CF-related improvements in vascular function predominantly relate to intake of flavanol monomers and circulating SREMs in healthy humans, but not to the more abundant procyanidins and gut microbiome-derived CF-catabolites. Reduction in total cholesterol was linked to consumption of procyanidins but not necessarily that of (-)-epicatechin.
L China, S Skene, Z Shabir, A Maini, Y Syvestre, K Bennett, S Bevan, J O'Beirne, E Forrest, J Portal, S Ryder, G Wright, D W Gilroy, A O'Brien (2018)Administration of Albumin Solution Increases Serum Levels of Albumin in Patients With Chronic Liver Failure in a Single-Arm Feasibility Trial, In: Clinical Gastroenterology and Hepatology16(5)pp. pp748-755
W B Saunders
Background & Aims Infections are life-threatening to patients with acute decompensation and acute-on-chronic liver failure (AD/ACLF). Patients with AD/ACLF have prostaglandin E2–mediated immune suppression, which can be reversed by administration of albumin; infusion of 20% human albumin solution (HAS) might improve outcomes of infections. We performed a feasibility study to determine optimal trial design, assess safety, and validate laboratory assessments of immune function to inform design of a phase 3 trial. Methods We performed a prospective multicenter, single-arm, open-label trial of 79 patients with AD/ACLF and levels of albumin lower than 30 g/L, seen at 10 hospitals in the United Kingdom from May through December 2015. Patients were given daily infusions of 20% HAS, based on serum levels, for 14 days or until discharge from the hospital. Rates of infection, organ dysfunction, and in-hospital mortality were recorded. The primary end point was daily serum albumin level during the treatment period. Success would be demonstrated if 60% achieved and maintained serum albumin levels at or above 30 g/L on at least one third of days with recorded levels. Results The patients’ mean model for end-stage disease score was 20.9 ± 6.6. The primary end point (albumin ≥30 g/L on at least one third of days recorded) was achieved by 68 of the 79 patients; 75% of administrations were in accordance with suggested dosing regimen. Mean treatment duration was 10.3 days (104 ± 678 mL administered). There were 8 deaths and 13 serious adverse events, considered by the independent data-monitoring committee to be consistent with those expected. Twelve of 13 patients that developed either respiratory or cardiovascular dysfunction (based on ward-based clinical definitions) as their only organ dysfunction were alive at 30 days compared with 1 of 3 that developed renal dysfunction. Only 1 case of brain dysfunction was recorded. Conclusions In a feasibility trial, we found that administration of HAS increased serum levels of albumin in patients with AD/ACLF. The dosing regimen was acceptable at multiple sites and deemed safe by an independent data-monitoring committee. We also developed a robust system to record infections. The poor prognosis for patients with renal dysfunction was confirmed. However, patients with cardiovascular or respiratory dysfunction had good outcomes, which is counterintuitive. Severe encephalopathy appeared substantially under-reported, indicating that ward-based assessment of these parameters cannot be recorded with sufficient accuracy for use as a primary outcome in phase 3 trials. Trial registration no: EudraCT 2014-002300-24 and ISRCTN14174793.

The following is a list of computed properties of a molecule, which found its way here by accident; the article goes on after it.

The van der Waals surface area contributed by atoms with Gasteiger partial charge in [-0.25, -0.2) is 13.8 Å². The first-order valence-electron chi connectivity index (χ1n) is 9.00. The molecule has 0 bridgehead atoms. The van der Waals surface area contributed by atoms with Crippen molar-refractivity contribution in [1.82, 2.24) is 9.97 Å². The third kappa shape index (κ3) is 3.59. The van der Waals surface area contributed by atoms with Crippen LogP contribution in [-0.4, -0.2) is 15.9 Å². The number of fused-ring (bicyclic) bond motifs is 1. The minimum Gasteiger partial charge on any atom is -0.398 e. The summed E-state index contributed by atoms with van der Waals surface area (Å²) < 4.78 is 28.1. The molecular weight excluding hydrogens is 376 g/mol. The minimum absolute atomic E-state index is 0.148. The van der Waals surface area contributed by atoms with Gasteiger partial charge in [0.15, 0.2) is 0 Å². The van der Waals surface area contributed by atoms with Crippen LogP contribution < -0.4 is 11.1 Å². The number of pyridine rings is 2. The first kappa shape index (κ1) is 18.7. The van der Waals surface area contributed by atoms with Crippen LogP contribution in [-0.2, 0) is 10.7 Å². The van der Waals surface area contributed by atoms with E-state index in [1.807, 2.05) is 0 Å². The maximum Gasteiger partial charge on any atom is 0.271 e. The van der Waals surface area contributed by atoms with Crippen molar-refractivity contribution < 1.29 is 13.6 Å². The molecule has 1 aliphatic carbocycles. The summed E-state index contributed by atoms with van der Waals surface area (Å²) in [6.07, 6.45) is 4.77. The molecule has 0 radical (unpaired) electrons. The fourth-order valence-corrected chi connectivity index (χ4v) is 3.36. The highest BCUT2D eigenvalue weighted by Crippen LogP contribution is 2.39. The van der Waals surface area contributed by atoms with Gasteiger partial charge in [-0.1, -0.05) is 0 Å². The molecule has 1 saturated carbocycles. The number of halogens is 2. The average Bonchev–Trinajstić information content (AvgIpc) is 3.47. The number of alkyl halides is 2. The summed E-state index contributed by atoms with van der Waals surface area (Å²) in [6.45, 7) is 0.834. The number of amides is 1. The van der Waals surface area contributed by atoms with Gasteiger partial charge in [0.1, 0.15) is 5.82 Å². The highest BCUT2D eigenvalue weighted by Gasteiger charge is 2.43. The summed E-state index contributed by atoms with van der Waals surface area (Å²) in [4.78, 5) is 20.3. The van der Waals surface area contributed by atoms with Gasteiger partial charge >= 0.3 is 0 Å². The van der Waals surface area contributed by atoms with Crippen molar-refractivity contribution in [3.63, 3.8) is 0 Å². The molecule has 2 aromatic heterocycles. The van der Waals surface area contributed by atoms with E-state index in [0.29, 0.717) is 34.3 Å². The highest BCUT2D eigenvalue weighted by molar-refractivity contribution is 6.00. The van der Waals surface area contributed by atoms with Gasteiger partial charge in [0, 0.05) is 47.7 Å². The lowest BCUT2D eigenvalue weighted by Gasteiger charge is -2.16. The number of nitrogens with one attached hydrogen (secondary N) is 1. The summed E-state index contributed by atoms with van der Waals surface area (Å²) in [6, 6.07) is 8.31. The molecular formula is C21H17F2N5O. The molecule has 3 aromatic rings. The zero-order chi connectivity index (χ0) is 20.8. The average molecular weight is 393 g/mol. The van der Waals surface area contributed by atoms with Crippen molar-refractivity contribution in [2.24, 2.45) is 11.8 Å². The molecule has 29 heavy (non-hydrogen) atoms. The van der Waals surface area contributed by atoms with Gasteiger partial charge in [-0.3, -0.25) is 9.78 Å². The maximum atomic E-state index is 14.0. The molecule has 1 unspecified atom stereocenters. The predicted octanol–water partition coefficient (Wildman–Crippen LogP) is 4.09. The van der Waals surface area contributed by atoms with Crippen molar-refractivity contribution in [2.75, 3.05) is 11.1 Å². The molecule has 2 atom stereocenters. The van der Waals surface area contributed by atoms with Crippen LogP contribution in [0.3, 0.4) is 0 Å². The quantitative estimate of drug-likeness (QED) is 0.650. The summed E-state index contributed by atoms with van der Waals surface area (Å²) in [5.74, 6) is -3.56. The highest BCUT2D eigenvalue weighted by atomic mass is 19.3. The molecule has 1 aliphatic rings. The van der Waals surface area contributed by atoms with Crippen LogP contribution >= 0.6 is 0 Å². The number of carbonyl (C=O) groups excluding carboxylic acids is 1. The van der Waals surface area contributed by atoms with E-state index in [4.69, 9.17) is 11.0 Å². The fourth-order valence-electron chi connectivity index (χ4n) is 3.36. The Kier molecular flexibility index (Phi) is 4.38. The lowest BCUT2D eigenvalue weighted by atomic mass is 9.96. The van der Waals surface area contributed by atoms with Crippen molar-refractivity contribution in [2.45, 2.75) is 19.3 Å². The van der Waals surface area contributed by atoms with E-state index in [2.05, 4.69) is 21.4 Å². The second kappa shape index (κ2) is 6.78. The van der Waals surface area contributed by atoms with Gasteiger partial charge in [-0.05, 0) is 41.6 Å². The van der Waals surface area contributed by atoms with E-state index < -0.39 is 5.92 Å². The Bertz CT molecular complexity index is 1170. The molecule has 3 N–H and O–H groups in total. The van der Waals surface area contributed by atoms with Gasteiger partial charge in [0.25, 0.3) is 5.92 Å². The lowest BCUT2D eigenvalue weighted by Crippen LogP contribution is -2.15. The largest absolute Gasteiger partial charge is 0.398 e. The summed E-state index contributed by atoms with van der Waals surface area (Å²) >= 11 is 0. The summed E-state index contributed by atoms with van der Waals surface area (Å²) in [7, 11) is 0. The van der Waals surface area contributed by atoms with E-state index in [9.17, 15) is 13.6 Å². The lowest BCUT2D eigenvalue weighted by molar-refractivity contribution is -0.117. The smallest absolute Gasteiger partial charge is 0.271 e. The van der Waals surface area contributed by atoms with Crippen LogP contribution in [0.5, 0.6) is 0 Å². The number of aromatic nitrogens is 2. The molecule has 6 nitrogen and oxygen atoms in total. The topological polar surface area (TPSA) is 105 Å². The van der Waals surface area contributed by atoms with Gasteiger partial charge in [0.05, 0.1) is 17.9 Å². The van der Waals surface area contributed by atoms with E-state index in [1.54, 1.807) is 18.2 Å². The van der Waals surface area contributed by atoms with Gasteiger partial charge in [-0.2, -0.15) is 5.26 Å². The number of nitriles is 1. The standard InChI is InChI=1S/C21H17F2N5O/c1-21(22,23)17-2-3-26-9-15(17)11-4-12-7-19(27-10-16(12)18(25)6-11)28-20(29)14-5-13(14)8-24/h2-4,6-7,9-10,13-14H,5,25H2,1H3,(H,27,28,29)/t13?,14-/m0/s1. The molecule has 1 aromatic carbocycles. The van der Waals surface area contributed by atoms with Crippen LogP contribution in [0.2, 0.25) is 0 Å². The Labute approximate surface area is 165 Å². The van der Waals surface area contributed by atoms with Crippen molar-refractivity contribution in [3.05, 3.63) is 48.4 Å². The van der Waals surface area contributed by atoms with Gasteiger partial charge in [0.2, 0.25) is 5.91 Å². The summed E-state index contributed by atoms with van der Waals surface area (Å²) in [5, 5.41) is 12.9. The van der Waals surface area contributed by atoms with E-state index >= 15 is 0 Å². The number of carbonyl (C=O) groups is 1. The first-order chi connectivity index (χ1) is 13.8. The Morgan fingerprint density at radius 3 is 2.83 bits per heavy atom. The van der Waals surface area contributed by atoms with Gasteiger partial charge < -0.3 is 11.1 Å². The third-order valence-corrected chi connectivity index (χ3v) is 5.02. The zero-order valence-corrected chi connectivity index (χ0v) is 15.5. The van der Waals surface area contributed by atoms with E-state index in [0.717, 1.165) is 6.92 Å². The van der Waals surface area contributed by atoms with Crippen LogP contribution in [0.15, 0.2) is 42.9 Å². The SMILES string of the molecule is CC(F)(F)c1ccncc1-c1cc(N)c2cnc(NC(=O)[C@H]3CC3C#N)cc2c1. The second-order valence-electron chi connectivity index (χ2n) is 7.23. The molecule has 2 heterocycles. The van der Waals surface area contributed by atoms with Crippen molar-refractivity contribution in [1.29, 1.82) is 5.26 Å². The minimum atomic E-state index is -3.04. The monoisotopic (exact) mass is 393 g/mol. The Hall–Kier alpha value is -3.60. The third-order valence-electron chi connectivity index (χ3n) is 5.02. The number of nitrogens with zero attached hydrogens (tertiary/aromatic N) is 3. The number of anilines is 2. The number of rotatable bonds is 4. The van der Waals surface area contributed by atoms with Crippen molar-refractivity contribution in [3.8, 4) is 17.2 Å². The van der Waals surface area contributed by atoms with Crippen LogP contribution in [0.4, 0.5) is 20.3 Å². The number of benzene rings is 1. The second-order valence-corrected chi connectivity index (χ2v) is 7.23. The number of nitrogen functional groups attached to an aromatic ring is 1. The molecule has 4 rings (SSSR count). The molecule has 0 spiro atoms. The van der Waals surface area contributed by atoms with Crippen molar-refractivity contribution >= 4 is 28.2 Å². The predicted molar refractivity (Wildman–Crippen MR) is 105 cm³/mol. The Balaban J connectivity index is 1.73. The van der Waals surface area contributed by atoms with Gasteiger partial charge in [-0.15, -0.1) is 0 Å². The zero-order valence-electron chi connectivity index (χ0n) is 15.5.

Jo Howard, April E. Slee, Simon Skene, Baba Inusa, Jamie Kawadler, Michelle Downes, Johanna Gavlak, Melanie Koelbel, Hanne Stotesbury, Maria Chorozoglou, Susan Tebbs, Subarna Chakravorty, Moji Awogbade, David C. Rees, Atul Gupta, Patrick B. Murphy, Nicholas Hart, Sati Sahota, Carol Nwosu, Maureen Gwam, Dawn Saunders, Vivek Muthurangu, Nathaniel Barber, Emmanuel Ako, Swee Lay Thein, Melanie Marshall, Isabel C Reading, Man Ying Edith Cheng, Fenella J. Kirkham, Christina Liossi (2018)Overnight auto-adjusting continuous airway pressure + standard care compared with standard care alone in the prevention of morbidity in sickle cell disease phase II (POMS2b): study protocol for a randomised controlled trial, In: Trials19(55)